This is the time of summer when an evening storm happens, as it did last night fierce, flashing like an angry sky-tiger with little rain. Marley, my good dog barked at the thunder-dogs most of the night. Today, the morning sun rises and the air is already regathering a level of humidity that makes me feel rushed into another potentially surley day. I imagined walking my good dog over to the gardens and giving her a little rub-down, scrub-down bath in the creek….but I wonder if it will be too much, too hot for her to walk the 3 miles there and back.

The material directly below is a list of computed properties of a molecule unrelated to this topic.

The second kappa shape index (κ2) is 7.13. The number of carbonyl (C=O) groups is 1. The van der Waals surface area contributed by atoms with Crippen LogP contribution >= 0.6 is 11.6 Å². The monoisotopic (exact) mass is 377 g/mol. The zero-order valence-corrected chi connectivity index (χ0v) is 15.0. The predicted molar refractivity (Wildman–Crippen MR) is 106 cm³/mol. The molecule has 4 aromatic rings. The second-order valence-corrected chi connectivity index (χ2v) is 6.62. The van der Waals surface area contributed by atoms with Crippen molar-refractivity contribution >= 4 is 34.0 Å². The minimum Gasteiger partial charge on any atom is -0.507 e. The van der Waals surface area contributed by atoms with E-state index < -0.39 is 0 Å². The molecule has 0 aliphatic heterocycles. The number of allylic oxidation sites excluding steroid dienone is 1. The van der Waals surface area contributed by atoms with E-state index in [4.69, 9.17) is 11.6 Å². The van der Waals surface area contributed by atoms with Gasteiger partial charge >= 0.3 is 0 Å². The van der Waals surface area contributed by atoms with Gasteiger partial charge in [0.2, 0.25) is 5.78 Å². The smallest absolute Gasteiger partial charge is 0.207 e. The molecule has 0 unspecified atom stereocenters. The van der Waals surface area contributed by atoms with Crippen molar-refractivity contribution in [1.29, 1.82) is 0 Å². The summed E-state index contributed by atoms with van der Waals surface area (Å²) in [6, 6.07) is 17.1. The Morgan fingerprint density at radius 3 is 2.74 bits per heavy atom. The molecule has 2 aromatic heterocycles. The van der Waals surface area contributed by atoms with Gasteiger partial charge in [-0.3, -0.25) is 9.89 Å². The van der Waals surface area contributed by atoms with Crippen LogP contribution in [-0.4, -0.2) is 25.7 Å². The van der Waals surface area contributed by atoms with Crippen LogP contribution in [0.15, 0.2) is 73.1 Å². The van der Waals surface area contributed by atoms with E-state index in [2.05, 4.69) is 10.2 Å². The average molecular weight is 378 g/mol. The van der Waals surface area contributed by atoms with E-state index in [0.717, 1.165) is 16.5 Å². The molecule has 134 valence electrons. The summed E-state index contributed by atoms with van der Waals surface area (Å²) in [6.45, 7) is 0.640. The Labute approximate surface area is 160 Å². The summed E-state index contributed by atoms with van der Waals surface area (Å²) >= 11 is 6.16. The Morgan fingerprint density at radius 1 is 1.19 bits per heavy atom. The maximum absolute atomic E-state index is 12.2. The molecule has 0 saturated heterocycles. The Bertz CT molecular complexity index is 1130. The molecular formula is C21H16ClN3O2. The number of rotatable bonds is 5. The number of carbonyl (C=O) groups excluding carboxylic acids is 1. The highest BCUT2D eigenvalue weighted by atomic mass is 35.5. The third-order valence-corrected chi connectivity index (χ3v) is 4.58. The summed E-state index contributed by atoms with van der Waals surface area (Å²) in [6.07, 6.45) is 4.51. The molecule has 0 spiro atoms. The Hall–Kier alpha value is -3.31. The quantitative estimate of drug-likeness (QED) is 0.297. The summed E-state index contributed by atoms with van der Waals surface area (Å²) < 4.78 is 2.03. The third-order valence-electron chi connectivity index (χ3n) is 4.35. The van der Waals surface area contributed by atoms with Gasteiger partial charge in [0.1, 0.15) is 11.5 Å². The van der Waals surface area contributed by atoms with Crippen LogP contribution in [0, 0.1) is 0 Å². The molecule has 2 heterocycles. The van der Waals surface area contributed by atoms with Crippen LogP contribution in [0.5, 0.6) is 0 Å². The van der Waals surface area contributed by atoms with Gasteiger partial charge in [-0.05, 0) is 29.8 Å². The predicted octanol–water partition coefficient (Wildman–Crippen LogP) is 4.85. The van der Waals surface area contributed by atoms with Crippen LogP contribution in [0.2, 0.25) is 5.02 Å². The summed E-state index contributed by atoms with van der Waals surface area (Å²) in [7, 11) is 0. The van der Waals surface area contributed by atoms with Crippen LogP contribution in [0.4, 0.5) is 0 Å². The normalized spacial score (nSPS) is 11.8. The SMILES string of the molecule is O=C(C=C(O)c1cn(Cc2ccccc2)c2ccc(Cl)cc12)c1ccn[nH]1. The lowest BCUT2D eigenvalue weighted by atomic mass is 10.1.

I worked at our community gardens, doing the daily, heavy task of filling our water barrels from the creek with Lou the bandonian playing tango, radio man, and Market garden manager Tuesday morning. This necessary, hand-watering and hauling watering task on a good day, with the generous use of another gardener’s truck and trailer (Lou and I are both bike-riders) is usually accomplished with the help of our younger, muscled market-garden interns and can take up to three and a half hours. We don’t have a well in our garden, but there is wetland and water all around it. the land is owned by the city and a Rec. authority and the powers that be are, just beginning to make decisions about what goes where and who is doing it….even though community gardens have been on the property for more than five years. when it rains, we catch water off our Little a workshop roof, in our cobbled together catchment system (an old garage when the farm was in full-use)….but we are not getting good steady soakers, just spatterings, which is helpful, but not enough. hello, rain, our sweet, earth-friend.